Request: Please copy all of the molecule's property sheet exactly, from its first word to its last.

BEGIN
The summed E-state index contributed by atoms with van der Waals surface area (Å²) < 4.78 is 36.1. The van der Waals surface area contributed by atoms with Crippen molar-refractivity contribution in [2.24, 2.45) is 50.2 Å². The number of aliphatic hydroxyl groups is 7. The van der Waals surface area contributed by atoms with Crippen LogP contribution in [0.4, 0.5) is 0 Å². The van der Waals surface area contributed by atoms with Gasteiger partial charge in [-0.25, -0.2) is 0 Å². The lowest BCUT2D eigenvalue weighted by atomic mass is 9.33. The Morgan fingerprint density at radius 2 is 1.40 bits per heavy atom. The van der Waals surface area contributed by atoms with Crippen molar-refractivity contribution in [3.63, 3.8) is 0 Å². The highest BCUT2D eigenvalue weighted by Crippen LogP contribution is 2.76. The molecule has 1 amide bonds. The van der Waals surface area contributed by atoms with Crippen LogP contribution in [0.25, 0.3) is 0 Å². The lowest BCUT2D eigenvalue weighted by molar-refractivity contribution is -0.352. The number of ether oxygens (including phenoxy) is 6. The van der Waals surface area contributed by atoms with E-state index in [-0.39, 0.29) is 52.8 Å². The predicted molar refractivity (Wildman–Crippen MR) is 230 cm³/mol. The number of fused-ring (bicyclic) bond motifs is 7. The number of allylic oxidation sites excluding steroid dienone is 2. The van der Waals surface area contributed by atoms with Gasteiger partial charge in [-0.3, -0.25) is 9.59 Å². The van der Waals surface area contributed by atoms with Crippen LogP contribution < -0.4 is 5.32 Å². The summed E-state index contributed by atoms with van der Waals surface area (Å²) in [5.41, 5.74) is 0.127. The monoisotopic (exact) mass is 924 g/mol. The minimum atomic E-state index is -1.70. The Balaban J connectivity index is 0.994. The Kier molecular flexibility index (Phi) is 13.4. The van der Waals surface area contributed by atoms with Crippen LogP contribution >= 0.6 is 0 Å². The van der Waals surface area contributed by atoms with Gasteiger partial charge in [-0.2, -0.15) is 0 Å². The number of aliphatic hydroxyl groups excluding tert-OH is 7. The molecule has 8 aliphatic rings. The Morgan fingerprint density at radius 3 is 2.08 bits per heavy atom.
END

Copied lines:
The summed E-state index contributed by atoms with van der Waals surface area (Å²) < 4.78 is 36.1. The van der Waals surface area contributed by atoms with Crippen molar-refractivity contribution in [2.24, 2.45) is 50.2 Å². The number of aliphatic hydroxyl groups is 7. The van der Waals surface area contributed by atoms with Crippen LogP contribution in [0.4, 0.5) is 0 Å². The van der Waals surface area contributed by atoms with Gasteiger partial charge in [-0.25, -0.2) is 0 Å². The lowest BCUT2D eigenvalue weighted by atomic mass is 9.33. The Morgan fingerprint density at radius 2 is 1.40 bits per heavy atom. The van der Waals surface area contributed by atoms with Crippen molar-refractivity contribution in [3.63, 3.8) is 0 Å². The highest BCUT2D eigenvalue weighted by Crippen LogP contribution is 2.76. The molecule has 1 amide bonds. The van der Waals surface area contributed by atoms with Crippen LogP contribution in [0.25, 0.3) is 0 Å². The lowest BCUT2D eigenvalue weighted by molar-refractivity contribution is -0.352. The number of ether oxygens (including phenoxy) is 6. The van der Waals surface area contributed by atoms with E-state index in [-0.39, 0.29) is 52.8 Å². The predicted molar refractivity (Wildman–Crippen MR) is 230 cm³/mol. The number of fused-ring (bicyclic) bond motifs is 7. The number of allylic oxidation sites excluding steroid dienone is 2. The van der Waals surface area contributed by atoms with Gasteiger partial charge in [-0.3, -0.25) is 9.59 Å². The van der Waals surface area contributed by atoms with Crippen LogP contribution < -0.4 is 5.32 Å². The summed E-state index contributed by atoms with van der Waals surface area (Å²) in [5.41, 5.74) is 0.127. The monoisotopic (exact) mass is 924 g/mol. The minimum atomic E-state index is -1.70. The Balaban J connectivity index is 0.994. The Kier molecular flexibility index (Phi) is 13.4. The van der Waals surface area contributed by atoms with Crippen LogP contribution >= 0.6 is 0 Å². The van der Waals surface area contributed by atoms with Gasteiger partial charge in [-0.2, -0.15) is 0 Å². The number of aliphatic hydroxyl groups excluding tert-OH is 7. The molecule has 8 aliphatic rings. The Morgan fingerprint density at radius 3 is 2.08 bits per heavy atom.